“And now, the starting lineup for YOUR Houston Rockets…
At small forward, a 6 foot 5 inch phenom out of the University of Texas, number four, Brady Hammond!”
At ten years old, this is what I expected to be as an adult (a superstar playing in the National Basketball Association). I remember driving around my hometown back in Wichita Falls, looking around at all the cars, and thinking:
“These people have no idea what they’re missing! Here I am, a future NBA star driving around like a ‘normal person’ and they’re all obliviously unaware of me! If only they knew of the opportunity they’re missing out on…”
25 was my target age. At 25, I knew I’d be on top of the world. I’d be in my prime as an NBA player and would be featured in magazines, TV specials, and posters all across the country! My life was going to be epic…
It’s been sixteen years now and it turns out all those people driving around Wichita Falls didn’t really miss out on much (getting an autograph from an ISS instructor apparently isn’t as appealing as getting one from a famous NBA star). This is by no means a shock to me; I accepted my fate as a non-NBA player a long time ago…
What has become a shock to me is that my target age I dreamed of as a kid (25) has now come and gone! It seems like just yesterday I was thinking how long it would take for me to get to 25. I had all the time in the world and would surely be a kid for what would seem like forever!
Well “forever” has officially ended, and I now sit here a 26 year-old “old man” typing this post…
In America, it can be hard for us to accept aging and death. Everything we physically need is conveniently at our fingertips (food, clothes, shelter, etc.), so accepting anything inconvenient (such as aging and death) can be particularly hard. As a result, many of us take an “out of sight, out of mind” mentality and block the idea of death from our minds. We pretend our lives are going to last forever and refuse to acknowledge that we may look like this someday…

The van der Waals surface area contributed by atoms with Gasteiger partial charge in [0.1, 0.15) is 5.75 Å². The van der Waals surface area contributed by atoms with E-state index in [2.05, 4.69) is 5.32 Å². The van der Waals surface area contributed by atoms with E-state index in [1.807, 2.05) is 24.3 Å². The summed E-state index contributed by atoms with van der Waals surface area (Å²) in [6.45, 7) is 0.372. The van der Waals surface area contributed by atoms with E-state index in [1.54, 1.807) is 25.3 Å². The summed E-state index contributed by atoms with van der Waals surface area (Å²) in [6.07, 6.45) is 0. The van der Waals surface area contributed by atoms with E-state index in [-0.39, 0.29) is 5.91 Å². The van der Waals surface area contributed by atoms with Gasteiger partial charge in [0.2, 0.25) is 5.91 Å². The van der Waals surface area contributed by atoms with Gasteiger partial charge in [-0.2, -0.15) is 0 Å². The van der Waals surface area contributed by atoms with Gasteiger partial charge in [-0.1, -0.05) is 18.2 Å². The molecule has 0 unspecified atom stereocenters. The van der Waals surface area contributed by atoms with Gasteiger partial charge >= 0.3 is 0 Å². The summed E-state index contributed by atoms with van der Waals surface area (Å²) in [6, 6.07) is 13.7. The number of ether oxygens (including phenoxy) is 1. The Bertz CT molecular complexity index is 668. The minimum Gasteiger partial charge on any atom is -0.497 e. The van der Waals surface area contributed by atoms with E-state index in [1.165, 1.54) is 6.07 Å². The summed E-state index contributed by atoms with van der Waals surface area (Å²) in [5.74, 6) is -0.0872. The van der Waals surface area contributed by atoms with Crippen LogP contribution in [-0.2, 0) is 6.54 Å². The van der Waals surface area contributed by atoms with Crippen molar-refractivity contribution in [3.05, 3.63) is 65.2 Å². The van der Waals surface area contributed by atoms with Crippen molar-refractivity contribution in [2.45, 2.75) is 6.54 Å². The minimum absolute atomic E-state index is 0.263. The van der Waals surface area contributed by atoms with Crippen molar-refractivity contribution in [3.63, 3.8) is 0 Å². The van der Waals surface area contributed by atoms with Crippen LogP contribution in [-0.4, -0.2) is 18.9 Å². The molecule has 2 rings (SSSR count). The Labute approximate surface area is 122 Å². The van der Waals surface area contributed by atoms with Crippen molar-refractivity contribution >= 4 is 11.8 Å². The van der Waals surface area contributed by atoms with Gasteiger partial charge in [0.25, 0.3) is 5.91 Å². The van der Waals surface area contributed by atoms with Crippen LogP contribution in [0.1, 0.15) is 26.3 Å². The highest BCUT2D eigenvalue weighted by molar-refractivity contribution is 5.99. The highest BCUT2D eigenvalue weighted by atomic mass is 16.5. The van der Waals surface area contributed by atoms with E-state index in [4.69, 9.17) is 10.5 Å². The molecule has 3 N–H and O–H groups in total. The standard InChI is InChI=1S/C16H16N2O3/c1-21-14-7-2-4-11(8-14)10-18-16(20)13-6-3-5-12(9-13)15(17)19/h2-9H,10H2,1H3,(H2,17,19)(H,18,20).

The Bible tells us that death will come like a “thief in the night,” so we need to prepare for it instead of ignoring it. If you’ve never seriously thought about your mortality, I challenge you to reflect on the following questions:
1) What is the purpose of my short life on earth?
2) How can I maximize my impact during my short life on earth?
3) What is going to happen when my short life on earth is over?
For me, having the confidence that God has a purpose for my life, gives me the tools to maximize that purpose, and assures me that death is not the end, really puts me at peace with aging and death. This makes it much easier for me to enjoy my life and not view my birthdays as “countdowns to my doom.” Instead, I’m going to view each birthday as a sign of another year I’ve been blessed with and thank God for the blessing that is each passing year.
And as these years pass, I fully anticipate my body to breakdown, my hair to turn grey, and my “striking physique” to become less and less attractive. But that won’t stop me from enjoying my life like a kid. I will continue to play, continue to joke, and continue to look at this world with childlike wonder–for isn’t life too miraculous and amazing to do otherwise?
“We don’t quit playing because we grow old, we grow old because we quit playing.”–Oliver Holmes
Here’s to 26 more years of playing!